FEATURES
By Robert A. Erlandson | March 8, 1994
The document showing President Abraham Lincoln's personal intervention in a Baltimore treason case during the Civil War was not the only nugget archivist Kellee Green Blake mined from 10 boxes crammed with Baltimore federal court records of the period.Ms. Blake found a record of Maryland's most famous case of the time, the treason indictment of John Merryman of Hayfields, whose arrest in May 1861 provoked a constitutional struggle between Chief Justice Roger Brooke Taney and President Lincoln over the suspension of the right of habeas corpus.
NEWS
By Lyle Denniston and Lyle Denniston,SUN NATIONAL STAFF | May 4, 1996
WASHINGTON -- Moving swiftly to answer a tough new constitutional question, the Supreme Court agreed yesterday to rule within weeks on Congress' power to end prison inmates' repeated attempts to overturn their convictions and sentences.Nine days after President Clinton signed into law a broad exercise of that power in the new anti-terrorism law, the court granted early review of the constitutionality of key parts of the measure.Treating the dispute almost as an emergency matter, the court -- by a vote of 5-4 -- set a hearing for June 3, with indications it will decide the case before recessing for the summer later in June.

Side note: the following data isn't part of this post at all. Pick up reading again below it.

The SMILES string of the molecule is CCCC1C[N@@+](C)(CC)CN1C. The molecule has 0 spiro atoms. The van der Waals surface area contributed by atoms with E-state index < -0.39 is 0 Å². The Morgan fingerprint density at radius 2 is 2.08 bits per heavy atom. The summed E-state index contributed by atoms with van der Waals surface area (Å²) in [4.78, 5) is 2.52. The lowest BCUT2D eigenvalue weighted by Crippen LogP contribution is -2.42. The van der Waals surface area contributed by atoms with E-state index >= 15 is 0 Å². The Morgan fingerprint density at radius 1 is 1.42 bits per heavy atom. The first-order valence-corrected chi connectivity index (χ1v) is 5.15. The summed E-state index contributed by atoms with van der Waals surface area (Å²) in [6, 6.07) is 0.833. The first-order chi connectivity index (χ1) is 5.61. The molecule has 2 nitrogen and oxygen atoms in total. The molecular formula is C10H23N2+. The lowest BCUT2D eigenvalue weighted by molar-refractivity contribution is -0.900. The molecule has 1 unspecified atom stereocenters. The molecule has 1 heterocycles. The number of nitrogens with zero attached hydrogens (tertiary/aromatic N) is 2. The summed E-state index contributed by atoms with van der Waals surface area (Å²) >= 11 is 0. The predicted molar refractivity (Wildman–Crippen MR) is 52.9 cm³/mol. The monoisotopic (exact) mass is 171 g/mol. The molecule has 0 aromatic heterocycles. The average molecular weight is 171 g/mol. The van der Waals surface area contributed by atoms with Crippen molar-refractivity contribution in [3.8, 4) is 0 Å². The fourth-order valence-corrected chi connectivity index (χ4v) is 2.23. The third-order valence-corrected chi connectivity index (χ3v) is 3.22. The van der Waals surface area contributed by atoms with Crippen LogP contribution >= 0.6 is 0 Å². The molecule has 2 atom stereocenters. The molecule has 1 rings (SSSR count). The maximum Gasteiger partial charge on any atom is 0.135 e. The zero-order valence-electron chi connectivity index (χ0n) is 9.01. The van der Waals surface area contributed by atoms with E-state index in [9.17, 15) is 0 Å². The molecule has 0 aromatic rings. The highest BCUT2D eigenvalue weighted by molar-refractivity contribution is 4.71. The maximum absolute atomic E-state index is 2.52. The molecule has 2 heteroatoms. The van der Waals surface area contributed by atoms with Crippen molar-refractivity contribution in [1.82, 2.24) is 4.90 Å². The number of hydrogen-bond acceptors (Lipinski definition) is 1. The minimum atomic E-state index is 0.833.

NEWS
September 28, 1997
AMERICANS EASILY forget that our judicial system is based on the premise that it is more important to protect the innocent than to punish the guilty. The demand to speed up the death penalty appeals process is a prime example.We have no doubt most Marylanders approve of the state's effort to invoke a new federal law that drastically shortens the time inmates have to file ''habeas corpus'' appeals in federal court, and which may hasten the execution of several notorious criminals.But it is likely that innocent people will die under this law.The notion that all death penalty appeals are groundless is false.